Starr: My God, it's such a beautiful idea, Ben. I'm sad it's not going to happen now, but oh, that's such a beautiful idea.
Josh: We should definitely just open up a Telnet port and do something.
Josh: Like an Easter egg.
Starr: We can have sort of like a FidoNet sort of implementation of Honeybadger where you have to, like, you get your errors like a week later because people have been forwarding them.
Ben: Oh yeah. You have to download them all into your offline reader and do it there.
Starr: Oh, that's a good idea.
Josh: Or you could just log in and you can talk to Honeybadger kind of like, what was the, it was like the one of the first AI bots that was the psychologist?
Josh: Eliza, yeah. You come and talk to Honeybadger if you're having a bad day.
Starr: That's a good idea. I mean, we could just have a support person on a phone and you could call in once a day and be like, "Hey, did I get any errors today?" And I'll be like, "No, honey, you're good." And go like, "All right, thanks. I can go skiing now."
Ben: That would be awesome.
Ben: I'm just thinking of like all these great landing pages we could do for April fools, right?
Josh: Yeah. We'll have to write these down.
Starr: Yep. Are we, have you said everything we're going to say about rewrites? It sounds like we're reaching a natural conclusion.
Ben: Yeah. I think you should totally do your big rewrite. Do it now.
Starr: Yes. Might I suggest that you're going to do a big rewrite, like, you've got to start it out with some sort of dramatic gesture, right? Maybe fire a gun, maybe look somebody dead in the eye and say like, "Let's do this." Maybe ...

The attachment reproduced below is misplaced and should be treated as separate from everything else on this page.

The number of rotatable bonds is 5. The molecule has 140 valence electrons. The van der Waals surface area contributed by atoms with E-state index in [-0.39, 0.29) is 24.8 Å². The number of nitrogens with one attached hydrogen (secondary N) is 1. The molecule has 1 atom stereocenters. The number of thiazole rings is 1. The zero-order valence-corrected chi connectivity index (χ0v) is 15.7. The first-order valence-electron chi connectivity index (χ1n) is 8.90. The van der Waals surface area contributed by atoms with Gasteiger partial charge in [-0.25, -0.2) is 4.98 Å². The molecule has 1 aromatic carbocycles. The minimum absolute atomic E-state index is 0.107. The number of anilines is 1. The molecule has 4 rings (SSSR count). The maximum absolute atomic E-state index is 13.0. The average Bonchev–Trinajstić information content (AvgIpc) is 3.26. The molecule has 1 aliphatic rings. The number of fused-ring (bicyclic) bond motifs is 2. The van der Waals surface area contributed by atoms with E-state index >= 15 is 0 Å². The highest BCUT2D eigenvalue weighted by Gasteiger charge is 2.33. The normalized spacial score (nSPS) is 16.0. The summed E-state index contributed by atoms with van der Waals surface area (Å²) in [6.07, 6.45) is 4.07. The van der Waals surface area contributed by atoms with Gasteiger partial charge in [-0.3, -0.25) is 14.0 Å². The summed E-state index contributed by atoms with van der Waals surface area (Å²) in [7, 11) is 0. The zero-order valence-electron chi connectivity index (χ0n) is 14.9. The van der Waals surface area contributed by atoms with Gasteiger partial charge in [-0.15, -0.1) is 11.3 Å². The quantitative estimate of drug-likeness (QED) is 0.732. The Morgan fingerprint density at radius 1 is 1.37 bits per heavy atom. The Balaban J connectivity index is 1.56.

Josh: Press release.
Ben: Yes. Make sure you set a firm deadline.
Josh: Make a dramatic statement of, yeah, what you intend to do and when it's going to be.
Starr: That's a great idea. Yeah. How about pay? No, here's a good idea. This is free consulting for you all. Pay a designer to come up with a video mock up of exactly what it's going to look like and then you know, prerelease that.
Josh: I love it.
Josh: Okay. Okay. Guys, I think what we're saying here is that you got to plant your flag in the quicksand.
Starr: Yeah. I think there's some Yolo in there too.
Ben: That's right. For sure.
Starr: All right. Well, it's been great talking with you all.
Starr: Oh, I've got to say, hey, if you're interested in writing technical articles for us about programming, check out our blog, there's a link in the top nav that tells you how to do that. Also, if you like this show, go to your podcast place and you know, give it a bunch of stars and that's it for FounderQuest, so see you guys later and talk to you soon.